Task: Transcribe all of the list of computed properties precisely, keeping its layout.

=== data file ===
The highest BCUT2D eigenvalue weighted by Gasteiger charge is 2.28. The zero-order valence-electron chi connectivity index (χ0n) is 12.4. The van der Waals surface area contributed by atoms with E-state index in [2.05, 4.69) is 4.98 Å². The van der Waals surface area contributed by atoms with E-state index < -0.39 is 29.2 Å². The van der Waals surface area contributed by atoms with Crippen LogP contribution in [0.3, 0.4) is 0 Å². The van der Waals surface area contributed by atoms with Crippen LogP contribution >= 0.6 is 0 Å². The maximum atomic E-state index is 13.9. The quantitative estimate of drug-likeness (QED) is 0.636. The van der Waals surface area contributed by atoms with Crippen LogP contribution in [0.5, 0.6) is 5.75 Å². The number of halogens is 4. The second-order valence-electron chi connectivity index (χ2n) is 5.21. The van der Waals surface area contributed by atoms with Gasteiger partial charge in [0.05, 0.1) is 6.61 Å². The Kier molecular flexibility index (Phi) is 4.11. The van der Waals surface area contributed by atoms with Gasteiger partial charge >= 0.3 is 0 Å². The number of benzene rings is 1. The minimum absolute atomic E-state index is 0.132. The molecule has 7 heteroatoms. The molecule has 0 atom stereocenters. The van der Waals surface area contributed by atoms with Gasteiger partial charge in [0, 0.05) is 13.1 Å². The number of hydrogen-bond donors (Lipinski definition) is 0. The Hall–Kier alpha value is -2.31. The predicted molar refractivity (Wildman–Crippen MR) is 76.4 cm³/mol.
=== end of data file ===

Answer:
The highest BCUT2D eigenvalue weighted by Gasteiger charge is 2.28. The zero-order valence-electron chi connectivity index (χ0n) is 12.4. The van der Waals surface area contributed by atoms with E-state index in [2.05, 4.69) is 4.98 Å². The van der Waals surface area contributed by atoms with E-state index < -0.39 is 29.2 Å². The van der Waals surface area contributed by atoms with Crippen LogP contribution in [0.3, 0.4) is 0 Å². The van der Waals surface area contributed by atoms with Crippen LogP contribution >= 0.6 is 0 Å². The maximum atomic E-state index is 13.9. The quantitative estimate of drug-likeness (QED) is 0.636. The van der Waals surface area contributed by atoms with Crippen LogP contribution in [0.5, 0.6) is 5.75 Å². The number of halogens is 4. The second-order valence-electron chi connectivity index (χ2n) is 5.21. The van der Waals surface area contributed by atoms with Gasteiger partial charge in [0.05, 0.1) is 6.61 Å². The Kier molecular flexibility index (Phi) is 4.11. The van der Waals surface area contributed by atoms with Gasteiger partial charge >= 0.3 is 0 Å². The number of benzene rings is 1. The minimum absolute atomic E-state index is 0.132. The molecule has 7 heteroatoms. The molecule has 0 atom stereocenters. The van der Waals surface area contributed by atoms with Gasteiger partial charge in [0, 0.05) is 13.1 Å². The number of hydrogen-bond donors (Lipinski definition) is 0. The Hall–Kier alpha value is -2.31. The predicted molar refractivity (Wildman–Crippen MR) is 76.4 cm³/mol.